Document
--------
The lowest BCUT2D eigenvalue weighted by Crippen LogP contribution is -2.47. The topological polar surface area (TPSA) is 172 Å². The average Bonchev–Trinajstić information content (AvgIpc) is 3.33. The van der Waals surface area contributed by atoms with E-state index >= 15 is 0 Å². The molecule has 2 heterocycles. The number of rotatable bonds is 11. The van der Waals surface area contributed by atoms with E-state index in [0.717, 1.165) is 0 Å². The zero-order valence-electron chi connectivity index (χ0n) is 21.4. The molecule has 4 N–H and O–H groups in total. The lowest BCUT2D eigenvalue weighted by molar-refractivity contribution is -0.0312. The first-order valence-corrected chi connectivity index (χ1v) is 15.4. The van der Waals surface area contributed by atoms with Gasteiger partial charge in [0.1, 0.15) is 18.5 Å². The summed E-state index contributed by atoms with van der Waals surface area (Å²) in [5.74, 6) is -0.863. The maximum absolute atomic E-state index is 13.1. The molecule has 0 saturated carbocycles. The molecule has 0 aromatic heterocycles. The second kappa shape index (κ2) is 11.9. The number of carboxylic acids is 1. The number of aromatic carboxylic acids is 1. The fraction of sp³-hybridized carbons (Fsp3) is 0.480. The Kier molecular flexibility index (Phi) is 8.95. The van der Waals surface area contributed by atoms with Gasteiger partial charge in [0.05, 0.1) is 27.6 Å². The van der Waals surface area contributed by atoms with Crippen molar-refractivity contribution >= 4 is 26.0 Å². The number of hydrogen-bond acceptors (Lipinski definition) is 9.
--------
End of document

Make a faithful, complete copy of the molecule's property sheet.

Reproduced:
The lowest BCUT2D eigenvalue weighted by Crippen LogP contribution is -2.47. The topological polar surface area (TPSA) is 172 Å². The average Bonchev–Trinajstić information content (AvgIpc) is 3.33. The van der Waals surface area contributed by atoms with E-state index >= 15 is 0 Å². The molecule has 2 heterocycles. The number of rotatable bonds is 11. The van der Waals surface area contributed by atoms with E-state index in [0.717, 1.165) is 0 Å². The zero-order valence-electron chi connectivity index (χ0n) is 21.4. The molecule has 4 N–H and O–H groups in total. The lowest BCUT2D eigenvalue weighted by molar-refractivity contribution is -0.0312. The first-order valence-corrected chi connectivity index (χ1v) is 15.4. The van der Waals surface area contributed by atoms with Gasteiger partial charge in [0.1, 0.15) is 18.5 Å². The summed E-state index contributed by atoms with van der Waals surface area (Å²) in [5.74, 6) is -0.863. The maximum absolute atomic E-state index is 13.1. The molecule has 0 saturated carbocycles. The molecule has 0 aromatic heterocycles. The second kappa shape index (κ2) is 11.9. The number of carboxylic acids is 1. The number of aromatic carboxylic acids is 1. The fraction of sp³-hybridized carbons (Fsp3) is 0.480. The Kier molecular flexibility index (Phi) is 8.95. The van der Waals surface area contributed by atoms with Gasteiger partial charge in [0.05, 0.1) is 27.6 Å². The van der Waals surface area contributed by atoms with Crippen molar-refractivity contribution >= 4 is 26.0 Å². The number of hydrogen-bond acceptors (Lipinski definition) is 9.